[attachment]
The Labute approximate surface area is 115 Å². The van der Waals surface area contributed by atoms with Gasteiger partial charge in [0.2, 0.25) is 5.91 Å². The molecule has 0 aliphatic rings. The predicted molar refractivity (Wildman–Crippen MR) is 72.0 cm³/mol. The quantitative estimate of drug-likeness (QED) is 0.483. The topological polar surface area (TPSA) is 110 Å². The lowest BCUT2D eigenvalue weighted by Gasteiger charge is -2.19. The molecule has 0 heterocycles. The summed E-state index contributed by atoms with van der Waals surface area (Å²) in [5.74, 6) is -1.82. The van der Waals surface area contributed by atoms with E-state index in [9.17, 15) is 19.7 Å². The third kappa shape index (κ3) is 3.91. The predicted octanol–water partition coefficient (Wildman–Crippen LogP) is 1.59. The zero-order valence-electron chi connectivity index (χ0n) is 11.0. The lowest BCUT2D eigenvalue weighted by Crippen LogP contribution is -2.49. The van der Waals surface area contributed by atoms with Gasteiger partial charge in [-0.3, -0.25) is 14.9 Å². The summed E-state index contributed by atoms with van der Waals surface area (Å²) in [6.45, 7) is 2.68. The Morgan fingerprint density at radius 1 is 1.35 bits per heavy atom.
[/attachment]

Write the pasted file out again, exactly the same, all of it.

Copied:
The Labute approximate surface area is 115 Å². The van der Waals surface area contributed by atoms with Gasteiger partial charge in [0.2, 0.25) is 5.91 Å². The molecule has 0 aliphatic rings. The predicted molar refractivity (Wildman–Crippen MR) is 72.0 cm³/mol. The quantitative estimate of drug-likeness (QED) is 0.483. The topological polar surface area (TPSA) is 110 Å². The lowest BCUT2D eigenvalue weighted by Gasteiger charge is -2.19. The molecule has 0 heterocycles. The summed E-state index contributed by atoms with van der Waals surface area (Å²) in [5.74, 6) is -1.82. The van der Waals surface area contributed by atoms with E-state index in [9.17, 15) is 19.7 Å². The third kappa shape index (κ3) is 3.91. The predicted octanol–water partition coefficient (Wildman–Crippen LogP) is 1.59. The zero-order valence-electron chi connectivity index (χ0n) is 11.0. The lowest BCUT2D eigenvalue weighted by Crippen LogP contribution is -2.49. The van der Waals surface area contributed by atoms with Gasteiger partial charge in [-0.3, -0.25) is 14.9 Å². The summed E-state index contributed by atoms with van der Waals surface area (Å²) in [6.45, 7) is 2.68. The Morgan fingerprint density at radius 1 is 1.35 bits per heavy atom.